Dealing with ignorance is something scientists are great at. Science can thrive - the information explosion is something of a red herring here. Science makes the Universe more accessible and, hopefully, science itself can be more accessible to the public.
The black cat and pitch black room metaphor may not be the best. A great professor of mine explained cultivated ignorance in terms of surfing (this was in Southern California, so do as the natives). First click here to set the mood with a bit of background music - I loved these guys when I lived there and recommend the electronic version of Pipeline
Imagine surfing this big frothy wave. As you act on your cultivated ignorance (he used the phrase targeted ignorance) you keep moving along and you begin to realize there are other waves that you never noticed before that you can move along to that will take you even farther. Making it to the beach becomes just silly as you realize you can go forever.
1 As something is verified and re-verified with increasingly accuratue experiments its confidence level increases it takes on a more solid nature - perhaps this is moving towards an honest and generally accepted hypothesis. Proving it wrong means you have to be increasingly careful when you do your experiment. The speed of light, the core notion of evolution, and basic quantum mechanics have very high levels of confidence attached to them. It makes sense to keep testing them as techniques improve, but it is unlikely that you'll prove them wrong (still it would be thrilling!)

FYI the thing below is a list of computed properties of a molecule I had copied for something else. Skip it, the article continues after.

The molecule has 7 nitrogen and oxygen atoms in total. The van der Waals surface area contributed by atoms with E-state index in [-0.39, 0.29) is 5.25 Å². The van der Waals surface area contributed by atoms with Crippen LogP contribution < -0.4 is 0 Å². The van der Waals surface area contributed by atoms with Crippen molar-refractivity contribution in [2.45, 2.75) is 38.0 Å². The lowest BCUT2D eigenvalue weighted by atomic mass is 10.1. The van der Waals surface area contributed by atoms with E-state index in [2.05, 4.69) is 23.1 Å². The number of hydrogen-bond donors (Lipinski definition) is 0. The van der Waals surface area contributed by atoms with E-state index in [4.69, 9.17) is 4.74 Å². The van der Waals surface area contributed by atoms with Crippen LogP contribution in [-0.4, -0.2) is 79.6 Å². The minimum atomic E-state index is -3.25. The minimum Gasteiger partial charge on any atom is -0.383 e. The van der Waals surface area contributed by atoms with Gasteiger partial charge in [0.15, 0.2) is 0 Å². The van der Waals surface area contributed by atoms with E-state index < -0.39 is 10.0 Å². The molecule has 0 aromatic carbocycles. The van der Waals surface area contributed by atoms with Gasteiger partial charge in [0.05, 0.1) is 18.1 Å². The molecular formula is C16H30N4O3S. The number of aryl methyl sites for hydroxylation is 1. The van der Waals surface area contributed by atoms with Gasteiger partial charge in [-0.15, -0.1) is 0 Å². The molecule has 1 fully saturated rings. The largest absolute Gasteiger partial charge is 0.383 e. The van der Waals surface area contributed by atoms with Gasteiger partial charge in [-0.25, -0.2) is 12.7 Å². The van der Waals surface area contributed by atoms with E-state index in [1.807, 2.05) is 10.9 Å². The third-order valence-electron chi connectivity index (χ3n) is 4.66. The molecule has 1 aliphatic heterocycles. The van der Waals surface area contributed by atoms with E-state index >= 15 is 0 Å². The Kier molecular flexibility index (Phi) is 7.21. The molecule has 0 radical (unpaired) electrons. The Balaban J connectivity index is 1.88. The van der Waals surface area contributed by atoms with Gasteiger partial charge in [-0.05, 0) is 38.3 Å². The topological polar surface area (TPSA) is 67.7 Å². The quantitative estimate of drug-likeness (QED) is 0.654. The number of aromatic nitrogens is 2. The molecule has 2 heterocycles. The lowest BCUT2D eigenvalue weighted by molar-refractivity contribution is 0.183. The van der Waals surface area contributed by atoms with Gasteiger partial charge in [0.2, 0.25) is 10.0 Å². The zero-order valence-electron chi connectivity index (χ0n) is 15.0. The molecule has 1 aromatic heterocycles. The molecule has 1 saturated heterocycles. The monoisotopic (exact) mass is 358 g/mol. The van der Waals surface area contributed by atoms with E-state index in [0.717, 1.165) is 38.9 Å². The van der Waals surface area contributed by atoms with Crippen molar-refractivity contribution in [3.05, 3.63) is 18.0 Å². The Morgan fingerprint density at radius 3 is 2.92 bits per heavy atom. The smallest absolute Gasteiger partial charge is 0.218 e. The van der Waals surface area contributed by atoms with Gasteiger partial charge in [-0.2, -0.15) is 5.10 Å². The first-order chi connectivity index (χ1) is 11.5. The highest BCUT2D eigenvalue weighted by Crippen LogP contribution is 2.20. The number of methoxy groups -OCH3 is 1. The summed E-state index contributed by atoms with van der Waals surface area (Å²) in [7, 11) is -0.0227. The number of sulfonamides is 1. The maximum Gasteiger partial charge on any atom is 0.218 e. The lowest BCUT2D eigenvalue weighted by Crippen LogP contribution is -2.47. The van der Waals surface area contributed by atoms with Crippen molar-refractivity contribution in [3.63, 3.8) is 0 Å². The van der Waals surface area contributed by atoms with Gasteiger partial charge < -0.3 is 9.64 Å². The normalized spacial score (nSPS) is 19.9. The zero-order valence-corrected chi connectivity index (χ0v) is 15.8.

It is usually the case that science usually builds on itself rather than going through true revolutions. Newtonian physics breaks down in certain areas - the very small and the very fast for example. In these regimes quantum mechanics and special relativity are better descriptions of Nature, but they are no better than Newtonian physics at describing much of the world we live in. We can say with some confidence that the simple Newtonian physics that describes the mechanics of a car will not change. Relativity and Quantum Mechanics both reduce to Newtonian physics as speeds and sizes become closer to the physical world we feel and observe with our naked senses.